Trekonomics – The Nightmare Ends- by Amanda S. Green
The title of the post says it all. Perhaps, however, nightmare isn’t the correct word. Perhaps farce, or maybe even con, is more appropriate. After all, Trekonomics is a book that purports to be all about the economics of the Star Trek universe and yet the author does his best to avoid canon when it doesn’t suit his purposes and, when that fails, to pull out of thin air explanations for why what he says will happen.
I could continue looking at the book, chapter by chapter, but I’ll be honest. The author spends a lot of time saying basically the same thing. Like so many who hold out the socialist utopia, it is all hype and very little substance. So, we’ll fast-forward through most of it and hit the final “high points” of the book.
Let’s begin with this. Near the end, Saadia claims that if you believe Star Trek is about space travel, you are “taking it too literally.” Of course, he has to say that. Otherwise, none of his hand-wavium would make sense. Still, he isn’t to be deterred. He reminds us that, short of changes to the laws of nature, “highly improbable changes”, we will never have FTL travel. Nor will we have matter-antimatter reactors. Even though he doesn’t really address it, that probably means we won’t have replicators either. So how in the name of all that is holy are we supposed to reach this utopia he has painted for us?
According to him, we won’t, at least not if it is too far from our homes. He looks at history and says we are primarily a sedentary species, never travelling far from home. Exploration isn’t a “fundamental trait” of the human race. When we commute, we go the same route, rarely deviating, etc.
To say this is an oversimplification is putting it mildly. But then, what should we expect after the drivel we’ve gotten so far in the book?
If he says anything that is true, or close to it, it is the following:
Save for a few exceptions, the eccentric among us, we are stunningly incurious. As a species, we are mostly preoccupied with our day-to-day affairs, subsistence and such, and we free ride on the achievements of a few crazy ones.
The truth in the statement is that there are a number of people out there who are incurious. Others have bought into the sense of entitlement, happy to allow the state or someone else support them in the manner in which they would like to become accustomed. Yet, what Saadia doesn’t seem to realize is his own words condemn the Trek universe he has been championing for most of the book. After all, even though he says prosperity in the Trekverse is a universal sense of wanting to improve the state of life for all, aren’t they really simply happy to do whatever they want, knowing they will never need for anything? After all, there is no economy of shortcomings, of need, of limited resources. People don’t own the replicators, so they are relying on someone else – on the state – to provide them food, clothing, everything the replicators can manufacture for them.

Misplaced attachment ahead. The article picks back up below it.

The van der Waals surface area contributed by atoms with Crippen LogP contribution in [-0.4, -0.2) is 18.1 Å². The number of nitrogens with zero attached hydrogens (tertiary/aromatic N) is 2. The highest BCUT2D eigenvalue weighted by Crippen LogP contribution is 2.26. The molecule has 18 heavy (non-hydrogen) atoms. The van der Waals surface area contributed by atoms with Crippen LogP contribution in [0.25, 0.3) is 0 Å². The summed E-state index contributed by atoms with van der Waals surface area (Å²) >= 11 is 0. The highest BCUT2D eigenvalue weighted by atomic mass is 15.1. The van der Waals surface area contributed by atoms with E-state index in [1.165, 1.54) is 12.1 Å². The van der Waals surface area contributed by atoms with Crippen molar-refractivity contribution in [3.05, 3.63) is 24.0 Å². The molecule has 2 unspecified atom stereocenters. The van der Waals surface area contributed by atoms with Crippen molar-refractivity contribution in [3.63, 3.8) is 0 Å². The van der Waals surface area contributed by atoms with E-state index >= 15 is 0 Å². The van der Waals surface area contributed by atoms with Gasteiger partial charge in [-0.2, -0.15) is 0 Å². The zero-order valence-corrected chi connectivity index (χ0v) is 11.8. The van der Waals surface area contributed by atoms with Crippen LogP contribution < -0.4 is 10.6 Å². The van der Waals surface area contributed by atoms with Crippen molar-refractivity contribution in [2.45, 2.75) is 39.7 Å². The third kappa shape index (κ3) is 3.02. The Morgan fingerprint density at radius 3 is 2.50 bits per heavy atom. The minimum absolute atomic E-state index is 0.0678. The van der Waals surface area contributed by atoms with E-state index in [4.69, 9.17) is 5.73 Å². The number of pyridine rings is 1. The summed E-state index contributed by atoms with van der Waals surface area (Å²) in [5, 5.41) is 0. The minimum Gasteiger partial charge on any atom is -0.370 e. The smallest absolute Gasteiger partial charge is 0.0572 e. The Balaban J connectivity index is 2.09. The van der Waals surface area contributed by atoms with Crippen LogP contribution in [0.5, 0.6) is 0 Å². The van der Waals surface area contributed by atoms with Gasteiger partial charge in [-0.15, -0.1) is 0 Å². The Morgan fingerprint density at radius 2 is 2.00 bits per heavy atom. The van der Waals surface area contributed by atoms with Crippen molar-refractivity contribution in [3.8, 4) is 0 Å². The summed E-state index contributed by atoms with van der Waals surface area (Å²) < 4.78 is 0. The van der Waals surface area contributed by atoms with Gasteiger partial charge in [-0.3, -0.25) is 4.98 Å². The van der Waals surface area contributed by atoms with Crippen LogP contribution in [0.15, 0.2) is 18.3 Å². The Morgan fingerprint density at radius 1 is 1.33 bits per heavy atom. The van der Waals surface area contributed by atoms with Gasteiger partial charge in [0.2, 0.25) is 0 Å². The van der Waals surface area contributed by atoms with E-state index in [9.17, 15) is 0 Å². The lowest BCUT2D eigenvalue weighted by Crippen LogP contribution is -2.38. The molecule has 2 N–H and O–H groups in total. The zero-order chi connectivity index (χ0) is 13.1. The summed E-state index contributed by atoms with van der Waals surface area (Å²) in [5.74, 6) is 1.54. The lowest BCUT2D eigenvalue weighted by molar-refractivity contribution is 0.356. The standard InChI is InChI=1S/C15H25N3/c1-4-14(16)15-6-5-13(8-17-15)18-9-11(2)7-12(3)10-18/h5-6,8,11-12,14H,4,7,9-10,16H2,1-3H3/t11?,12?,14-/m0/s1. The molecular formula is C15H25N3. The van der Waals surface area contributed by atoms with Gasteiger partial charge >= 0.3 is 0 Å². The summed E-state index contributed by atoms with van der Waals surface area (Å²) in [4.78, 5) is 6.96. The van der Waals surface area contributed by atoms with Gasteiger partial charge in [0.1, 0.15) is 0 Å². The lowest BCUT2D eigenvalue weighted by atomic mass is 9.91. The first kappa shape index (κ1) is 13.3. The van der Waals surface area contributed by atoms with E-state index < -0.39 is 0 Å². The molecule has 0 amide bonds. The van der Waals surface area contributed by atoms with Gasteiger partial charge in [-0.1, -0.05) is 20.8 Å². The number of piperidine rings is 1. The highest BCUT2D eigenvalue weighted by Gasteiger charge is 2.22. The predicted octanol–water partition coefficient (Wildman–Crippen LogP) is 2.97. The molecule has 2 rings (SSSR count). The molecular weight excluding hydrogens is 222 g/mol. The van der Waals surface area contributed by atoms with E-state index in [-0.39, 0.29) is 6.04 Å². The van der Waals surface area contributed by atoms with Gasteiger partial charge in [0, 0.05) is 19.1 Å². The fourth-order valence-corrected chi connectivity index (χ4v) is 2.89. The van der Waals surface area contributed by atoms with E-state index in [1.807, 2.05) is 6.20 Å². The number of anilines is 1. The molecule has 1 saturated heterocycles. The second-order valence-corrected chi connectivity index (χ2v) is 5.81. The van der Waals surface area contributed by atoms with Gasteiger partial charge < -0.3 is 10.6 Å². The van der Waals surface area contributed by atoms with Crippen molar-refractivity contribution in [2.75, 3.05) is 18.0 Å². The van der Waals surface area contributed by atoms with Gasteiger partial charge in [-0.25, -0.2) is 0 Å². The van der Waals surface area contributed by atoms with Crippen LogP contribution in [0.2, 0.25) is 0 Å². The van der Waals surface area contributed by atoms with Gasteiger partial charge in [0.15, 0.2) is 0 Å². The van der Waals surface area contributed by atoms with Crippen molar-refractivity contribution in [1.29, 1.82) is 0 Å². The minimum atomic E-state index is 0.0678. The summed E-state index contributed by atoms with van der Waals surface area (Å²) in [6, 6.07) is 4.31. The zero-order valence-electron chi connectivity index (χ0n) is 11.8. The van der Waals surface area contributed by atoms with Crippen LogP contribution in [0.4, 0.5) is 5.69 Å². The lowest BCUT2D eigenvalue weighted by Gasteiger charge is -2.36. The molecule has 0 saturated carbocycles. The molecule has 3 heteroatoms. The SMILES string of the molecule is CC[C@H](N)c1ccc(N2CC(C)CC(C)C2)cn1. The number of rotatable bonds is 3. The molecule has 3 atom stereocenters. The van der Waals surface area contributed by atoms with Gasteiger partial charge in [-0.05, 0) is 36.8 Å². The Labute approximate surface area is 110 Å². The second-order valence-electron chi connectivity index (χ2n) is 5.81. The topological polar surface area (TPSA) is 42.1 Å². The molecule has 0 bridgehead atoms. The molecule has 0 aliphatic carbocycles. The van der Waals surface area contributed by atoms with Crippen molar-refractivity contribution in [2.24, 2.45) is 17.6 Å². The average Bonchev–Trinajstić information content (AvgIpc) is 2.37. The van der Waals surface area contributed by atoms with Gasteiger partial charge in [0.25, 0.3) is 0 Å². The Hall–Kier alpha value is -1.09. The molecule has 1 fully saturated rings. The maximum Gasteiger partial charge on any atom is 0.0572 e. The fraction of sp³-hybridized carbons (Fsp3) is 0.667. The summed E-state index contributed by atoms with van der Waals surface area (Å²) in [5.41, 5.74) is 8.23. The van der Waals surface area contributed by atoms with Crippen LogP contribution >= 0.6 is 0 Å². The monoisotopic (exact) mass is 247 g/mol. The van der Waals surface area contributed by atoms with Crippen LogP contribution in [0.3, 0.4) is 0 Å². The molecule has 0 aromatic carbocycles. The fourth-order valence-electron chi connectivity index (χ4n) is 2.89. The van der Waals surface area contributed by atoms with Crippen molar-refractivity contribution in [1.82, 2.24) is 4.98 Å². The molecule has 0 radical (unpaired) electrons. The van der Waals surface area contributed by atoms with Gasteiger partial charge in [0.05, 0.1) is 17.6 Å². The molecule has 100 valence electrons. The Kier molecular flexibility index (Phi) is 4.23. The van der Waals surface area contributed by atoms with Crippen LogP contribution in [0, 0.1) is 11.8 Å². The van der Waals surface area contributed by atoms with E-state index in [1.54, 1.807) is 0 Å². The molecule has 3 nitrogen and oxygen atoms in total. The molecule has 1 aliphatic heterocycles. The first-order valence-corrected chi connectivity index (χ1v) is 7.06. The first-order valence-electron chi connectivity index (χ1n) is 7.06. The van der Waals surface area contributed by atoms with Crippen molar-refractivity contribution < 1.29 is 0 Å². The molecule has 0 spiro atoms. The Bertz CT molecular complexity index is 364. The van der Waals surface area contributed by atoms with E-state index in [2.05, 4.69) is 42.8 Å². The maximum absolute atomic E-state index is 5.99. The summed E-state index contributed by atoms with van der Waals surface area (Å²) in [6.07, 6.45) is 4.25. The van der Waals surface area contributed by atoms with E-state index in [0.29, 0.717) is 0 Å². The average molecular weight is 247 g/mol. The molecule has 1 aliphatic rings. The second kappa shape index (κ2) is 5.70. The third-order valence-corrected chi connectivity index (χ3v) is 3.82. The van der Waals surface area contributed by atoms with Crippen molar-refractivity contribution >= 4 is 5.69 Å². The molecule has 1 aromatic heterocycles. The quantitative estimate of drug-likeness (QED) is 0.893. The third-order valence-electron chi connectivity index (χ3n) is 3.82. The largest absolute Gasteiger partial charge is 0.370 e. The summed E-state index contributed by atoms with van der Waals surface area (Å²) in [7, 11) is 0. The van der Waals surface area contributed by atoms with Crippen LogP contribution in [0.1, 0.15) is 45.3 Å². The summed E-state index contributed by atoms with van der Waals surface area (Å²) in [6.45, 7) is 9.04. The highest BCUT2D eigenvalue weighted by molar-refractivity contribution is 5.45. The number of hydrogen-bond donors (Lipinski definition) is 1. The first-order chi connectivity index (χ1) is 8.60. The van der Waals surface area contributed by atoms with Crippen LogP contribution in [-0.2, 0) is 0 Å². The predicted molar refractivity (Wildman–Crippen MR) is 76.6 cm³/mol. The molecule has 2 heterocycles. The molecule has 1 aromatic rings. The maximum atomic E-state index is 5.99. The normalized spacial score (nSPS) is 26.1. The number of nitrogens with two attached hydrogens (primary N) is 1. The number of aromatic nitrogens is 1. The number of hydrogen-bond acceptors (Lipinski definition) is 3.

Hmmm, has he ever heard of “the state gives and the state takes away”?
Saadia is also the master of the understatement without either recognizing or understanding the “why” of what he writes:
With development and the considerable improvements in standards of living brought on by the Industrial Revolution, the number and proportion of people involved in research and development has shot up.
My first thought as I read the above quote was “DUH”. Of course, the number and proportion of people shot up. They had more opportunities to join the research force. They weren’t having to go out and hunt for food or grow the crops. My second thought was that the nerds of the world could finally do what they wanted to do, what they were good at.
Where I really have the urge to reach through the computer screen to shake Saadia is when he climbs back on his soap box and begins his passive-aggressive bullshit about space travel and how he really doesn’t want to discourage the fanboys. But, he says, why don’t we use those resources instead to “to lift a billion people out of poverty?” Who knows how many Einsteins or other great thinkers we might have if we did. But even if we don’t find another Einstein, surely we’d get “30 or 40 million more engineers or programmers” from those we uplifted.
And pigs will fly then too.
Saadia’s ability to say, on the one hand, that the vast majority of people would rather have folks do for them and then, on the other hand, tell us we should find a way to pull a billion people out of poverty so we might – MIGHT – get additional engineers, etc. blows my mind. How in the hell are we supposed to pay for this? Who decides who gets the money and how much? He never answers the question. Instead, he uses it to show that Star Trek had it all backwards.